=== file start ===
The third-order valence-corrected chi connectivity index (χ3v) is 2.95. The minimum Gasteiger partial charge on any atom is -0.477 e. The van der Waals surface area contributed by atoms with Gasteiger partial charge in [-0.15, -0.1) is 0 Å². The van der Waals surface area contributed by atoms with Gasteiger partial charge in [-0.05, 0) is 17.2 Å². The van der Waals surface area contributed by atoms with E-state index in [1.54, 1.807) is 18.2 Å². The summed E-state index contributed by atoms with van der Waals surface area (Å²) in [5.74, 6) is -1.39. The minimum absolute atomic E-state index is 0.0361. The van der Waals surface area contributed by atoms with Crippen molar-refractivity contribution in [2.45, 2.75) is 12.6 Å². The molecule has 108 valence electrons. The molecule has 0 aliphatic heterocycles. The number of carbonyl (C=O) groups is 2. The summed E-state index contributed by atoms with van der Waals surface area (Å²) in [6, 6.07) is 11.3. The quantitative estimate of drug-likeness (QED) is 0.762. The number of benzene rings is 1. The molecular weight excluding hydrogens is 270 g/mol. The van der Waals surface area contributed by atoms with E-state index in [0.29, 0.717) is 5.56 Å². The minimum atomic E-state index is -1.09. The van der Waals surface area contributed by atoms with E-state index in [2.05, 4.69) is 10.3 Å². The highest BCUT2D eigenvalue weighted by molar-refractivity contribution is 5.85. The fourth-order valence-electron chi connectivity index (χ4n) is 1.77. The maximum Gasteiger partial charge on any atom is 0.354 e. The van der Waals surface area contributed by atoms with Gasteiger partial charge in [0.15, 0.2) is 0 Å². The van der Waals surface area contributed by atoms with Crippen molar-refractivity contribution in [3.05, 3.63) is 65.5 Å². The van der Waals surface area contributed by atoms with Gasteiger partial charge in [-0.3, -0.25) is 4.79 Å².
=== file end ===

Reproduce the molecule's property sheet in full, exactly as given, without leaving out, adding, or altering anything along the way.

The third-order valence-corrected chi connectivity index (χ3v) is 2.95. The minimum Gasteiger partial charge on any atom is -0.477 e. The van der Waals surface area contributed by atoms with Gasteiger partial charge in [-0.15, -0.1) is 0 Å². The van der Waals surface area contributed by atoms with Gasteiger partial charge in [-0.05, 0) is 17.2 Å². The van der Waals surface area contributed by atoms with E-state index in [1.54, 1.807) is 18.2 Å². The summed E-state index contributed by atoms with van der Waals surface area (Å²) in [5.74, 6) is -1.39. The minimum absolute atomic E-state index is 0.0361. The van der Waals surface area contributed by atoms with Crippen molar-refractivity contribution in [2.45, 2.75) is 12.6 Å². The molecule has 108 valence electrons. The molecule has 0 aliphatic heterocycles. The number of carbonyl (C=O) groups is 2. The summed E-state index contributed by atoms with van der Waals surface area (Å²) in [6, 6.07) is 11.3. The quantitative estimate of drug-likeness (QED) is 0.762. The number of benzene rings is 1. The molecular weight excluding hydrogens is 270 g/mol. The van der Waals surface area contributed by atoms with E-state index in [0.29, 0.717) is 5.56 Å². The minimum atomic E-state index is -1.09. The van der Waals surface area contributed by atoms with E-state index in [2.05, 4.69) is 10.3 Å². The highest BCUT2D eigenvalue weighted by molar-refractivity contribution is 5.85. The fourth-order valence-electron chi connectivity index (χ4n) is 1.77. The maximum Gasteiger partial charge on any atom is 0.354 e. The van der Waals surface area contributed by atoms with Gasteiger partial charge in [0.15, 0.2) is 0 Å². The van der Waals surface area contributed by atoms with Crippen molar-refractivity contribution in [3.05, 3.63) is 65.5 Å². The van der Waals surface area contributed by atoms with Gasteiger partial charge in [-0.3, -0.25) is 4.79 Å².